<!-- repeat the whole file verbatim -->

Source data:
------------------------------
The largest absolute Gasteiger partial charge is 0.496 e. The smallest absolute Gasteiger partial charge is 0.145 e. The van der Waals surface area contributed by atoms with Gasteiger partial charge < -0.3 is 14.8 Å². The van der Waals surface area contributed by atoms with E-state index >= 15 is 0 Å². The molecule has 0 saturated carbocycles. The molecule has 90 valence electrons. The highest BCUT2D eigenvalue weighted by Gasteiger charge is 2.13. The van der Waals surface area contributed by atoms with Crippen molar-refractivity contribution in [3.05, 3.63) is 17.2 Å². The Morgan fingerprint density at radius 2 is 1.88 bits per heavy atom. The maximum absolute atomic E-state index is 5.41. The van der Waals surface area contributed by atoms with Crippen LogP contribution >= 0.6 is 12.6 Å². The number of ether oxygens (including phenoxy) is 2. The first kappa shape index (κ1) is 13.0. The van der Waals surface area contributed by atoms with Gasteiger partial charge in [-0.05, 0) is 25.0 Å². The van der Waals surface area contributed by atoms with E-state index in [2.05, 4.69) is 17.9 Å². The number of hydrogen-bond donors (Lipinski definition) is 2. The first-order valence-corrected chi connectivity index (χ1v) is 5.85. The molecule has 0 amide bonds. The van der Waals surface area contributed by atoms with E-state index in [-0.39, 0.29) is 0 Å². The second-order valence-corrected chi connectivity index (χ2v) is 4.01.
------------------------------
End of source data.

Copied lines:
The largest absolute Gasteiger partial charge is 0.496 e. The smallest absolute Gasteiger partial charge is 0.145 e. The van der Waals surface area contributed by atoms with Gasteiger partial charge < -0.3 is 14.8 Å². The van der Waals surface area contributed by atoms with E-state index >= 15 is 0 Å². The molecule has 0 saturated carbocycles. The molecule has 90 valence electrons. The highest BCUT2D eigenvalue weighted by Gasteiger charge is 2.13. The van der Waals surface area contributed by atoms with Crippen molar-refractivity contribution in [3.05, 3.63) is 17.2 Å². The Morgan fingerprint density at radius 2 is 1.88 bits per heavy atom. The maximum absolute atomic E-state index is 5.41. The van der Waals surface area contributed by atoms with Crippen LogP contribution >= 0.6 is 12.6 Å². The number of ether oxygens (including phenoxy) is 2. The first kappa shape index (κ1) is 13.0. The van der Waals surface area contributed by atoms with Gasteiger partial charge in [-0.05, 0) is 25.0 Å². The van der Waals surface area contributed by atoms with E-state index in [2.05, 4.69) is 17.9 Å². The number of hydrogen-bond donors (Lipinski definition) is 2. The first-order valence-corrected chi connectivity index (χ1v) is 5.85. The molecule has 0 amide bonds. The van der Waals surface area contributed by atoms with E-state index in [-0.39, 0.29) is 0 Å². The second-order valence-corrected chi connectivity index (χ2v) is 4.01.